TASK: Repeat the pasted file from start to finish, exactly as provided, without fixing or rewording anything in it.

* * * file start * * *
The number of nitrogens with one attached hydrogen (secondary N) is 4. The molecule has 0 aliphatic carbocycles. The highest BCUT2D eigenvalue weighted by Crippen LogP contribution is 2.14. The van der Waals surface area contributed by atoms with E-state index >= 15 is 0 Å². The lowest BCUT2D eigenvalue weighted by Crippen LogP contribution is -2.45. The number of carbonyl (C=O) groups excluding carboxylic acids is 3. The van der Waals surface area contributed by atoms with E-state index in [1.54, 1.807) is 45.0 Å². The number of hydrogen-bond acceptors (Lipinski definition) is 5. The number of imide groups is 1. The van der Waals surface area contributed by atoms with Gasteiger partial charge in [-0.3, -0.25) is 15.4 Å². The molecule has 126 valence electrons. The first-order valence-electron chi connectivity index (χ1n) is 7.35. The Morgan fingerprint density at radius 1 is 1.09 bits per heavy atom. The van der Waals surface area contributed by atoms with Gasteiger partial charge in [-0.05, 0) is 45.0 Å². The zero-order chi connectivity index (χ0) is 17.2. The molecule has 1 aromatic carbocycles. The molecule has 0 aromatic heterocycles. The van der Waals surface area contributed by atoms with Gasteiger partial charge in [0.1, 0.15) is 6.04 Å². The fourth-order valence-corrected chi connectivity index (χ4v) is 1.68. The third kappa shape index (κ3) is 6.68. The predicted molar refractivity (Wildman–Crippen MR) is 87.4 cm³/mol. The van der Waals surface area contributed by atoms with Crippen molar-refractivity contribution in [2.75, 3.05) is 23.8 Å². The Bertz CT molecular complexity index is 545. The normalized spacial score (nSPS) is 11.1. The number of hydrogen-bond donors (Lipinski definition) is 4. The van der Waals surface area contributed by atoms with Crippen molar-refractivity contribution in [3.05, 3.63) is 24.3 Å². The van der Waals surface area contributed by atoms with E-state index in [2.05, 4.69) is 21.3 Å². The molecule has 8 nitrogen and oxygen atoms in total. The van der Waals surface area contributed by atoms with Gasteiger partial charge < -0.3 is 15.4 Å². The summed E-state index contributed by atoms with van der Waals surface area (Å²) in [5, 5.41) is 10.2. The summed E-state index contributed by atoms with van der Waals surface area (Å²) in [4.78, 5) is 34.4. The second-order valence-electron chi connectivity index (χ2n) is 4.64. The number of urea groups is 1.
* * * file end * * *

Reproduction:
The number of nitrogens with one attached hydrogen (secondary N) is 4. The molecule has 0 aliphatic carbocycles. The highest BCUT2D eigenvalue weighted by Crippen LogP contribution is 2.14. The van der Waals surface area contributed by atoms with E-state index >= 15 is 0 Å². The lowest BCUT2D eigenvalue weighted by Crippen LogP contribution is -2.45. The number of carbonyl (C=O) groups excluding carboxylic acids is 3. The van der Waals surface area contributed by atoms with E-state index in [1.54, 1.807) is 45.0 Å². The number of hydrogen-bond acceptors (Lipinski definition) is 5. The number of imide groups is 1. The van der Waals surface area contributed by atoms with Gasteiger partial charge in [-0.3, -0.25) is 15.4 Å². The molecule has 126 valence electrons. The first-order valence-electron chi connectivity index (χ1n) is 7.35. The Morgan fingerprint density at radius 1 is 1.09 bits per heavy atom. The van der Waals surface area contributed by atoms with Gasteiger partial charge in [-0.05, 0) is 45.0 Å². The zero-order chi connectivity index (χ0) is 17.2. The molecule has 1 aromatic carbocycles. The molecule has 0 aromatic heterocycles. The van der Waals surface area contributed by atoms with Gasteiger partial charge in [0.1, 0.15) is 6.04 Å². The fourth-order valence-corrected chi connectivity index (χ4v) is 1.68. The third kappa shape index (κ3) is 6.68. The predicted molar refractivity (Wildman–Crippen MR) is 87.4 cm³/mol. The van der Waals surface area contributed by atoms with Crippen molar-refractivity contribution in [2.75, 3.05) is 23.8 Å². The Bertz CT molecular complexity index is 545. The normalized spacial score (nSPS) is 11.1. The number of hydrogen-bond donors (Lipinski definition) is 4. The van der Waals surface area contributed by atoms with Crippen molar-refractivity contribution in [3.05, 3.63) is 24.3 Å². The van der Waals surface area contributed by atoms with E-state index in [2.05, 4.69) is 21.3 Å². The molecule has 8 nitrogen and oxygen atoms in total. The van der Waals surface area contributed by atoms with Gasteiger partial charge < -0.3 is 15.4 Å². The summed E-state index contributed by atoms with van der Waals surface area (Å²) in [5, 5.41) is 10.2. The summed E-state index contributed by atoms with van der Waals surface area (Å²) in [4.78, 5) is 34.4. The second-order valence-electron chi connectivity index (χ2n) is 4.64. The number of urea groups is 1.